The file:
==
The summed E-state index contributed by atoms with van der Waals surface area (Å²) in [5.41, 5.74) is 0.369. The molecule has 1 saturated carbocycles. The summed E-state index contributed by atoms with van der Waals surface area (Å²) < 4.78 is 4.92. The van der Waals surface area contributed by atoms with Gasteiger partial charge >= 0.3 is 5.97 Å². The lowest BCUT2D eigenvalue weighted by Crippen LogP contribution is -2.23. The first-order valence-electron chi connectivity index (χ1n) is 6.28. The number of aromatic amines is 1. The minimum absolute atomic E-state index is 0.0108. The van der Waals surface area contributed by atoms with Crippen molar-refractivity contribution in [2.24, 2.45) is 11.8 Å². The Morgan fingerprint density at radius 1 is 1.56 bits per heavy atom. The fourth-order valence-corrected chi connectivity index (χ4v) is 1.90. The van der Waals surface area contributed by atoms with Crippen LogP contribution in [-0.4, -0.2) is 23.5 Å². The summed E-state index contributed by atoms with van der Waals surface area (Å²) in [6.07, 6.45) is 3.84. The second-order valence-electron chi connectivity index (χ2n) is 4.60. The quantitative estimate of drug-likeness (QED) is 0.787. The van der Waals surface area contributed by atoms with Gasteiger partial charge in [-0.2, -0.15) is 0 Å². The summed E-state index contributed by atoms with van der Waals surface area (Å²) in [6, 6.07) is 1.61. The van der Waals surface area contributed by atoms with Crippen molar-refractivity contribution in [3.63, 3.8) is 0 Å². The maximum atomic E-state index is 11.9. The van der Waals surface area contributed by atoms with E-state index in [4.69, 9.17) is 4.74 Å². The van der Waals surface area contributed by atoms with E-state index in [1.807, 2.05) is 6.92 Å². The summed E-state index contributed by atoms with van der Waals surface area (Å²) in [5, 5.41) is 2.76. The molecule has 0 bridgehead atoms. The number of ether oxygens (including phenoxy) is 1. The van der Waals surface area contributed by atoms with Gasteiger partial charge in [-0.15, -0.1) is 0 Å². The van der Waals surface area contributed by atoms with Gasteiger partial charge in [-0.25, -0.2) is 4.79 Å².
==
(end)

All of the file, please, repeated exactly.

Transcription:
The summed E-state index contributed by atoms with van der Waals surface area (Å²) in [5.41, 5.74) is 0.369. The molecule has 1 saturated carbocycles. The summed E-state index contributed by atoms with van der Waals surface area (Å²) < 4.78 is 4.92. The van der Waals surface area contributed by atoms with Gasteiger partial charge >= 0.3 is 5.97 Å². The lowest BCUT2D eigenvalue weighted by Crippen LogP contribution is -2.23. The first-order valence-electron chi connectivity index (χ1n) is 6.28. The number of aromatic amines is 1. The minimum absolute atomic E-state index is 0.0108. The van der Waals surface area contributed by atoms with Crippen molar-refractivity contribution in [2.24, 2.45) is 11.8 Å². The Morgan fingerprint density at radius 1 is 1.56 bits per heavy atom. The fourth-order valence-corrected chi connectivity index (χ4v) is 1.90. The van der Waals surface area contributed by atoms with Crippen LogP contribution in [-0.4, -0.2) is 23.5 Å². The summed E-state index contributed by atoms with van der Waals surface area (Å²) in [6.07, 6.45) is 3.84. The second-order valence-electron chi connectivity index (χ2n) is 4.60. The quantitative estimate of drug-likeness (QED) is 0.787. The van der Waals surface area contributed by atoms with Gasteiger partial charge in [-0.2, -0.15) is 0 Å². The summed E-state index contributed by atoms with van der Waals surface area (Å²) in [6, 6.07) is 1.61. The van der Waals surface area contributed by atoms with Crippen molar-refractivity contribution in [3.63, 3.8) is 0 Å². The maximum atomic E-state index is 11.9. The van der Waals surface area contributed by atoms with E-state index in [4.69, 9.17) is 4.74 Å². The van der Waals surface area contributed by atoms with E-state index in [1.807, 2.05) is 6.92 Å². The summed E-state index contributed by atoms with van der Waals surface area (Å²) in [5, 5.41) is 2.76. The molecule has 0 bridgehead atoms. The number of ether oxygens (including phenoxy) is 1. The van der Waals surface area contributed by atoms with Gasteiger partial charge in [-0.15, -0.1) is 0 Å². The van der Waals surface area contributed by atoms with Gasteiger partial charge in [-0.25, -0.2) is 4.79 Å².